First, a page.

Cannabis permit system in pipeline
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Cannabis permit system in pipeline

Health minister Somsak reiterates determination to ban all recreational use

An official checks the licence of a shop selling cannabis on ​​Khao San Road in Bangkok in April 2023. (Photo: Pattarapong Chatpattarasill)
An official checks the licence of a shop selling cannabis on ​​Khao San Road in Bangkok in April 2023. (Photo: Pattarapong Chatpattarasill)

Permits will be required to grow and use cannabis for medical purposes and research, and recreational use will be banned under new legislation, Public Health Minister Somsak Thepsutin said on Thursday.

His comments follow the surprising policy reversal earlier this month by Prime Minister Srettha Thavisin, who pledged to re-criminalise cannabis by the end of the year after it was de-criminalised in 2022.

Details of the licensing process were still being worked out, Mr Somsak said.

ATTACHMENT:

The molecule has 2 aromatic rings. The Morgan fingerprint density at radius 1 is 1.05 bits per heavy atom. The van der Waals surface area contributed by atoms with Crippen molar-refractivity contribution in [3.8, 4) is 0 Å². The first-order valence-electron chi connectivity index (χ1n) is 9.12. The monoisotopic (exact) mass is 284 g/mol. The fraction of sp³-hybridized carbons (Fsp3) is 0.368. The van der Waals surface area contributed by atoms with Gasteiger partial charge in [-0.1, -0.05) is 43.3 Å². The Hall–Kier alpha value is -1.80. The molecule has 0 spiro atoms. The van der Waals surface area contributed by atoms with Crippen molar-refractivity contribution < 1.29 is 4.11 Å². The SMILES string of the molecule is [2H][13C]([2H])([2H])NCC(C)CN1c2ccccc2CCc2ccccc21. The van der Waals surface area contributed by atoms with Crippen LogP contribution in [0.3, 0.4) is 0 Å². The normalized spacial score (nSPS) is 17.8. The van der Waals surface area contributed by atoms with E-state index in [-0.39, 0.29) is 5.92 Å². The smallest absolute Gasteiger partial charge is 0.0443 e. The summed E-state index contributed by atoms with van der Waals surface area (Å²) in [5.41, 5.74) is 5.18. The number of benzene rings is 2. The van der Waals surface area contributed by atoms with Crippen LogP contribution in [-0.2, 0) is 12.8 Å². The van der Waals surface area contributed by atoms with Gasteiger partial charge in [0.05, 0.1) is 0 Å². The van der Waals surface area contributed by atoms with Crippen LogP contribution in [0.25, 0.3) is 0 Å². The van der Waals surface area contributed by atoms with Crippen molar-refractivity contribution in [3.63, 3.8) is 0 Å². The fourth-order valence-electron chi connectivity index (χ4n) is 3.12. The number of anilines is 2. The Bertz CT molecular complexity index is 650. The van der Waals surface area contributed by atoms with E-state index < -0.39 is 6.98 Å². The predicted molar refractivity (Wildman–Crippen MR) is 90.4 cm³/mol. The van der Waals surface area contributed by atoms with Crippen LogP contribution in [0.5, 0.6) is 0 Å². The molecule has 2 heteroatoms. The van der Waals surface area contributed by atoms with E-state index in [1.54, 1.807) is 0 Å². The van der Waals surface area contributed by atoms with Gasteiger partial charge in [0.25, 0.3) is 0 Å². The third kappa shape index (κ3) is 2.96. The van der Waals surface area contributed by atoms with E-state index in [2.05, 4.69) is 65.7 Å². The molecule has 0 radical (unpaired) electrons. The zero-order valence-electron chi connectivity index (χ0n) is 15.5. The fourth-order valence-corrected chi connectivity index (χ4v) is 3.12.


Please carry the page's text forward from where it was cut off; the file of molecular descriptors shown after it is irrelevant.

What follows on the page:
“The permit system must not place an unreasonable burden on the public,” he said in a post on Facebook, adding that there would be a grace period for the public to adjust.

Pro-cannabis groups have protested against Mr Srettha’s move, saying it stands to damage business confidence after thousands of cannabis cafes and dispensaries sprang up after legalisation, an industry projected to be worth up to US$1.2 billion by 2025.

The country first legalised cannabis for research and medical use in 2018 and two years ago dropped the plant from the national narcotics list, allowing people to grow, sell and consume it.

In order to curb recreational use, Mr Somsak said that cannabis buds and flowers would be reclassified as Category 5 narcotics. The leaves, branches, roots, stems and seeds would still be available to use for approved health and medical applications, he said.

The previous government failed to pass a new law to regulate cannabis. The Pheu Thai government has prepared a bill that would clearly spell out approved medicinal uses of the plant, as well as what forms of consumption would be banned. It hopes to have a law in effect before the end of the year.

Mr Somsak, who was named health minister in the recent cabinet reshuffle, said earlier that he wanted to listen to people’s opinions first before making a final decision on how to proceed.

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